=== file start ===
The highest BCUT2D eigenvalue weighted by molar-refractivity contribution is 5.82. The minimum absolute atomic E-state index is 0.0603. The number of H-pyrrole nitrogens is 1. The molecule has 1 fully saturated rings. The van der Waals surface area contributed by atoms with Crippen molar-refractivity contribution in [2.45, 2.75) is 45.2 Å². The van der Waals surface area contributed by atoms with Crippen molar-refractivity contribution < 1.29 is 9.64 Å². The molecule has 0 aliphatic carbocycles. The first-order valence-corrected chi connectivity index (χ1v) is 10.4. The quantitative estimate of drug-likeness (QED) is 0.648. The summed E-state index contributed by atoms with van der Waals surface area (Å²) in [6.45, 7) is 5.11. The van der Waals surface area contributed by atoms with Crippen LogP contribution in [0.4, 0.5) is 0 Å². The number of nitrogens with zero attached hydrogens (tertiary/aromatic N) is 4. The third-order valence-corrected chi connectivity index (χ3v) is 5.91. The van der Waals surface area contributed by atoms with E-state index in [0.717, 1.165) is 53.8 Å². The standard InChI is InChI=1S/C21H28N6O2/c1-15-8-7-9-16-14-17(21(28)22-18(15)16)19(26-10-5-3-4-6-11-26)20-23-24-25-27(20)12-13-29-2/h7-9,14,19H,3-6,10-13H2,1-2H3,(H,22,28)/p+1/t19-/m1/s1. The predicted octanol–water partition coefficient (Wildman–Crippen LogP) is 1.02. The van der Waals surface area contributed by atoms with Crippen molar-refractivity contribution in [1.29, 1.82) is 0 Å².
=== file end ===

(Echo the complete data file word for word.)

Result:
The highest BCUT2D eigenvalue weighted by molar-refractivity contribution is 5.82. The minimum absolute atomic E-state index is 0.0603. The number of H-pyrrole nitrogens is 1. The molecule has 1 fully saturated rings. The van der Waals surface area contributed by atoms with Crippen molar-refractivity contribution in [2.45, 2.75) is 45.2 Å². The van der Waals surface area contributed by atoms with Crippen molar-refractivity contribution < 1.29 is 9.64 Å². The molecule has 0 aliphatic carbocycles. The first-order valence-corrected chi connectivity index (χ1v) is 10.4. The quantitative estimate of drug-likeness (QED) is 0.648. The summed E-state index contributed by atoms with van der Waals surface area (Å²) in [6.45, 7) is 5.11. The van der Waals surface area contributed by atoms with Crippen LogP contribution in [0.4, 0.5) is 0 Å². The number of nitrogens with zero attached hydrogens (tertiary/aromatic N) is 4. The third-order valence-corrected chi connectivity index (χ3v) is 5.91. The van der Waals surface area contributed by atoms with E-state index in [0.717, 1.165) is 53.8 Å². The standard InChI is InChI=1S/C21H28N6O2/c1-15-8-7-9-16-14-17(21(28)22-18(15)16)19(26-10-5-3-4-6-11-26)20-23-24-25-27(20)12-13-29-2/h7-9,14,19H,3-6,10-13H2,1-2H3,(H,22,28)/p+1/t19-/m1/s1. The predicted octanol–water partition coefficient (Wildman–Crippen LogP) is 1.02. The van der Waals surface area contributed by atoms with Crippen molar-refractivity contribution in [1.29, 1.82) is 0 Å².